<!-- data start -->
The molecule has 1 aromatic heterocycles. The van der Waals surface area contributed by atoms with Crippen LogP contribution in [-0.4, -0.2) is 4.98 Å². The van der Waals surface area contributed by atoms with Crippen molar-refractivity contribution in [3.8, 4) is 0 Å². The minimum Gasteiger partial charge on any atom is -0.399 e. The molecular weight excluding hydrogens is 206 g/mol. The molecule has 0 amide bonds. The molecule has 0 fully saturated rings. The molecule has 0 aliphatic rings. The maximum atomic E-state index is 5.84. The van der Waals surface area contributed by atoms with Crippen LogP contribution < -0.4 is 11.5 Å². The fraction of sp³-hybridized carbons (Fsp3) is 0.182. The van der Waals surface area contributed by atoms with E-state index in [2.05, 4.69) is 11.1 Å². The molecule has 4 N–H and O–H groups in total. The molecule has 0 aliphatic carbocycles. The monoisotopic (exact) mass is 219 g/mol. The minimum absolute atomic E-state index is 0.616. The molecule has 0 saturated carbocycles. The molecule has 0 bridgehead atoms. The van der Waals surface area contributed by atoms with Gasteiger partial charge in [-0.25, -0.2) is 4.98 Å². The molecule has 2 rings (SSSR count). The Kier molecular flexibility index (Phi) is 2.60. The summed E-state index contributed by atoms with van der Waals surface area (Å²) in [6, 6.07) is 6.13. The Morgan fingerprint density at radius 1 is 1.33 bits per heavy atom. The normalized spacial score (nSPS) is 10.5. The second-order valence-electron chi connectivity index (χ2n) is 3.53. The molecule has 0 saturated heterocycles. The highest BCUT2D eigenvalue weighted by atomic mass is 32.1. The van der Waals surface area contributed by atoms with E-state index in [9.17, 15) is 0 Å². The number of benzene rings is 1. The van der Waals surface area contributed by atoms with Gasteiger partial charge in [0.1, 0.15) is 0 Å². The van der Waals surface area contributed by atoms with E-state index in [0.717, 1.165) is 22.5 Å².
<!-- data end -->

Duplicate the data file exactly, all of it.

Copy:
The molecule has 1 aromatic heterocycles. The van der Waals surface area contributed by atoms with Crippen LogP contribution in [-0.4, -0.2) is 4.98 Å². The van der Waals surface area contributed by atoms with Crippen molar-refractivity contribution in [3.8, 4) is 0 Å². The minimum Gasteiger partial charge on any atom is -0.399 e. The molecular weight excluding hydrogens is 206 g/mol. The molecule has 0 amide bonds. The molecule has 0 fully saturated rings. The molecule has 0 aliphatic rings. The maximum atomic E-state index is 5.84. The van der Waals surface area contributed by atoms with Crippen LogP contribution < -0.4 is 11.5 Å². The fraction of sp³-hybridized carbons (Fsp3) is 0.182. The van der Waals surface area contributed by atoms with E-state index in [2.05, 4.69) is 11.1 Å². The molecule has 4 N–H and O–H groups in total. The molecule has 0 aliphatic carbocycles. The monoisotopic (exact) mass is 219 g/mol. The minimum absolute atomic E-state index is 0.616. The molecule has 0 saturated carbocycles. The molecule has 0 bridgehead atoms. The van der Waals surface area contributed by atoms with Gasteiger partial charge in [-0.25, -0.2) is 4.98 Å². The molecule has 2 rings (SSSR count). The Kier molecular flexibility index (Phi) is 2.60. The summed E-state index contributed by atoms with van der Waals surface area (Å²) in [6, 6.07) is 6.13. The Morgan fingerprint density at radius 1 is 1.33 bits per heavy atom. The normalized spacial score (nSPS) is 10.5. The second-order valence-electron chi connectivity index (χ2n) is 3.53. The molecule has 0 saturated heterocycles. The highest BCUT2D eigenvalue weighted by atomic mass is 32.1. The van der Waals surface area contributed by atoms with E-state index in [9.17, 15) is 0 Å². The number of benzene rings is 1. The van der Waals surface area contributed by atoms with Gasteiger partial charge in [0.1, 0.15) is 0 Å². The van der Waals surface area contributed by atoms with E-state index in [0.717, 1.165) is 22.5 Å².